Filipinos hope for sea change to fish again in China-blocked waters

Filipinos hope for sea change to fish again in China-blocked waters
The Scarborough Shoal is inside the exclusive economic zone of the Philippines but Filipino fishermen can no longer access it as the atoll has been under Chinese control since 2012. (AFP file photo)
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Updated 25 May 2023

Filipinos hope for sea change to fish again in China-blocked waters

Filipinos hope for sea change to fish again in China-blocked waters
  • Philippines’ Scarborough Shoal under Chinese control since 2012
  • Area has some of the best fishing in the disputed South China Sea

MANILA: The past 10 years have not been easy for Vicente Berosil and other fishermen in Masinloc, since their livelihoods disappeared when Chinese ships suddenly entered the waters they had known for generations as their own.

Berosil’s home, a small coastal municipality in Luzon, the largest island of the Philippines, has in its territorial jurisdiction waters that have been known to have some of the best fishing in the region. The richest of them is Scarborough Shoal inside the exclusive economic zone of the Philippines.

But Philippine fishermen can no longer access it.

Claimed by China as its ancestral territory since the 13th century, Scarborough has been part of the growing dispute Beijing has with Manila and the governments of other countries in the region over the South China Sea, which is one of the world’s most resourceful and heavily trafficked waterways.

Scarborough Shoal is the sea’s largest atoll and has been under Chinese control since 2012. This is when a Filipino warship attempted to arrest those aboard Chinese boats allegedly poaching in Scarborough and was blocked by Chinese marine surveillance vessels.

The Chinese have cordoned off the entrance of the shoal and Philippine boats can no longer access it.

“They (Chinese) will shoo you away, they will block you with their vessels, rubber boats,” Berosil, 49, told Arab News. “It’s scary, our small boats are no match (for) them.”

His colleague, Jerry Edradan, 50, started to fish for a living when he was 15 and for nearly three decades the sea provided him with a decent living. This was until 2012, when the region lost its main source of income.

“Since China entered the scene, we have been really struggling. We have barely enough to buy rice, we have to eke out money every day,” Edradan said. “It wasn’t like that before. Life used to be good ... We always had a good catch and Scarborough was really open.”

The Philippines has filed numerous diplomatic protests and in 2016 won a larger case at the Permanent Court of Arbitration in The Hague, which ruled that Chinese activities within the 200-nautical-mile Philippine exclusive economic zone infringed on Manila’s sovereign rights. But China dismissed the ruling and its presence in the area continues to increase.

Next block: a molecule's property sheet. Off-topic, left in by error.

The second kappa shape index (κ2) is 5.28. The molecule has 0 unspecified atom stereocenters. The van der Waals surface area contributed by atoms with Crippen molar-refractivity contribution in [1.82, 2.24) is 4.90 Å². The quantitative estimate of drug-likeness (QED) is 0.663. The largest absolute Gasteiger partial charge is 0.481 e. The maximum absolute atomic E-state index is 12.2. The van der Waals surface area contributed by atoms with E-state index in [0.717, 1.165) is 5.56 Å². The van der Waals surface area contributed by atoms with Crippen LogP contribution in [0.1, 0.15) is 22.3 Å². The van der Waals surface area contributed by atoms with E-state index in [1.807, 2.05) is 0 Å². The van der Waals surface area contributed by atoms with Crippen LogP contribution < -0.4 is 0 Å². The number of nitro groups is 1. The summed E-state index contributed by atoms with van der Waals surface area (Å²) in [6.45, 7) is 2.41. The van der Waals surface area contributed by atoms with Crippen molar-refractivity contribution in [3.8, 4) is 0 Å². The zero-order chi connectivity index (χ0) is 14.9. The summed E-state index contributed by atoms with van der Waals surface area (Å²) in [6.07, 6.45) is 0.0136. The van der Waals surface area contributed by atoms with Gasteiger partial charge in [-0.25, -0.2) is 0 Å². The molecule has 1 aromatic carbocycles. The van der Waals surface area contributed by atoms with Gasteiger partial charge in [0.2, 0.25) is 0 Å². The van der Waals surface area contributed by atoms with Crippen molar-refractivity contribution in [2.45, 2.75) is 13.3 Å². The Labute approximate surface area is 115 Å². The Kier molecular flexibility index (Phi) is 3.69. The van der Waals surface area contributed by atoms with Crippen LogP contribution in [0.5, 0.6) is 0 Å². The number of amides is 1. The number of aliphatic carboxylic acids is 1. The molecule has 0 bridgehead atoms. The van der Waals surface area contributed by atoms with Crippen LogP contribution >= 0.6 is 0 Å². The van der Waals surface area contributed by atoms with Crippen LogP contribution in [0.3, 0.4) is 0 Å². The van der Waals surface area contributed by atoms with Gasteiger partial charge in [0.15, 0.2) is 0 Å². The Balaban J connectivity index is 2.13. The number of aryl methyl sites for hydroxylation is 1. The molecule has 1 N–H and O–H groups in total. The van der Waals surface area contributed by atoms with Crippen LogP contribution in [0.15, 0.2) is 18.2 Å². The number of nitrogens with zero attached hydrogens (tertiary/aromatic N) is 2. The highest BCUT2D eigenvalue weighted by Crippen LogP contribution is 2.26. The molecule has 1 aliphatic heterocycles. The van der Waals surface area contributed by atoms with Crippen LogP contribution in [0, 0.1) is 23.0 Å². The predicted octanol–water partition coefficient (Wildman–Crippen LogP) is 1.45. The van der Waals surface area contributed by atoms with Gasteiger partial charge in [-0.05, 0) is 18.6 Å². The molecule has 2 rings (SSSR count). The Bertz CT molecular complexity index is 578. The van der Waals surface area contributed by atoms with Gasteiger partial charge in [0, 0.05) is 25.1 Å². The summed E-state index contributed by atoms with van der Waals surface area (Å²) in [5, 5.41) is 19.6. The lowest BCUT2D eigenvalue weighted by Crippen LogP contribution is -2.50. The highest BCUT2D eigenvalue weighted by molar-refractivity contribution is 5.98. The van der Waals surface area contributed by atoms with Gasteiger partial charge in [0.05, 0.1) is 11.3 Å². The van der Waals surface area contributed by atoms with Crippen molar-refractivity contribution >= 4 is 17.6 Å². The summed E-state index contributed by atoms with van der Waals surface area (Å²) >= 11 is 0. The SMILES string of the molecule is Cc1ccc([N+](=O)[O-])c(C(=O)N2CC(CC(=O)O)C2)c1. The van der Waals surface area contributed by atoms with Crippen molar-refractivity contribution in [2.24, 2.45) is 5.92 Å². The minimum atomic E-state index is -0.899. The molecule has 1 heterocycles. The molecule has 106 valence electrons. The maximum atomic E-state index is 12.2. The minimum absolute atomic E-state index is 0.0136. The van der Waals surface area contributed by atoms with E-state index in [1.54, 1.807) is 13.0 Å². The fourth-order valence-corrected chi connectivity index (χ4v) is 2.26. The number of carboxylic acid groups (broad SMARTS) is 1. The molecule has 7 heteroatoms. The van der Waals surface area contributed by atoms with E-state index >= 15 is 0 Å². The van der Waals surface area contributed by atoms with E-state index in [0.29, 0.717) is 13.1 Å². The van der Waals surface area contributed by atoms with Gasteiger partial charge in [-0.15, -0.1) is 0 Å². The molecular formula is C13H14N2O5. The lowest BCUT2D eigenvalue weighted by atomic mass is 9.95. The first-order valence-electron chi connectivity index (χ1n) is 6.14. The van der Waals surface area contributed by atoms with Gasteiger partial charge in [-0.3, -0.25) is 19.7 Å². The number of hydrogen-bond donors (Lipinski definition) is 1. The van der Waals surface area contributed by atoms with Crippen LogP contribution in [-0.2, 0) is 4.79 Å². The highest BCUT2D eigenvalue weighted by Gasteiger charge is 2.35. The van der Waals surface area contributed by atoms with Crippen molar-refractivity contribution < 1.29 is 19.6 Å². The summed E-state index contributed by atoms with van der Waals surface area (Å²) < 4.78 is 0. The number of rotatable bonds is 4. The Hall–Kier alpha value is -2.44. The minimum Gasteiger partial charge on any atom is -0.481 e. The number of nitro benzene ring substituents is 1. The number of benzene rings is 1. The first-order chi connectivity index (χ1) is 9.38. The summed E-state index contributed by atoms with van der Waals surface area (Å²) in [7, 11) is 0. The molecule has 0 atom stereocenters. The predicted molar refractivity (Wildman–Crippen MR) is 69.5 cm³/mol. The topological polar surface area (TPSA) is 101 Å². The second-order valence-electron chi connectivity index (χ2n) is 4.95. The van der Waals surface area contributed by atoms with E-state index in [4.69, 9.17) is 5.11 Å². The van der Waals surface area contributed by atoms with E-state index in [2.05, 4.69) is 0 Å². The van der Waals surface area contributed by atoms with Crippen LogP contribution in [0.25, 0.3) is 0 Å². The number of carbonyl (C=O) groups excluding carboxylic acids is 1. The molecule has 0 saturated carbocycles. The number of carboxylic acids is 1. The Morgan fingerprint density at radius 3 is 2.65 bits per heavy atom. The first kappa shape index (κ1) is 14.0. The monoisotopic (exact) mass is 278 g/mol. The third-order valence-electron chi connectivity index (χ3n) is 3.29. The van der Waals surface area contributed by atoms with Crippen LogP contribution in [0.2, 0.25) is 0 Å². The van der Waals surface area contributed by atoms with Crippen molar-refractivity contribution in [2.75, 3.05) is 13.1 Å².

For the fishermen, hope for a reversal of this situation has come in the form of a growing American military presence — under a decades-long security alliance that obliges the Philippines and US to defend each other’s territory in case of external attack.

In February, the Philippines allowed US troops to increase their footprint in the country and gave them access to new bases, including in the South China Sea.

In May, Manila’s envoy to Washington announced that joint Philippine-US maritime patrols could begin later this year.

Meanwhile, the struggle continues for the area’s Filipino fishing community.

Rolando Fuentes, 48, started to drive a tricycle for additional income because he can no longer earn enough from fishing to send his children to school.

He has not dared to fish near the shoal since the Chinese water-cannoned his boat, but draws some sense of safety from America’s presence.

“I feel like we now have an ally and hopefully soon we can fish again at Scarborough,” he said.

“I hope that we can get it back because that’s where I earned the living to raise my family. For all the fishermen here, that’s really their source of living — for their family, their children.”

But while Fuentes wants the Chinese navy out, he would not mind sharing the abundant fishing with Chinese fishermen if the rules are fair.

“We are willing to share the fish as long as they don’t prevent us from entering the area,” he told Arab News. “We can share and see who can catch more fish.”

Julius Pacabis, 43, who claims he has also experienced intimidation by Chinese coastguard ships when he neared the shoal, also hopes Filipino fishermen can return some day.

Like Fuentes, he does not mind competitors as long as there is no blocking of anyone. But he is wary of an escalation in tension.

“I just hope that everything will be peaceful because we will be the ones who will suffer the most if there is conflict,” he said.

“All I’m wishing for is that things will go back (the) way it was before.”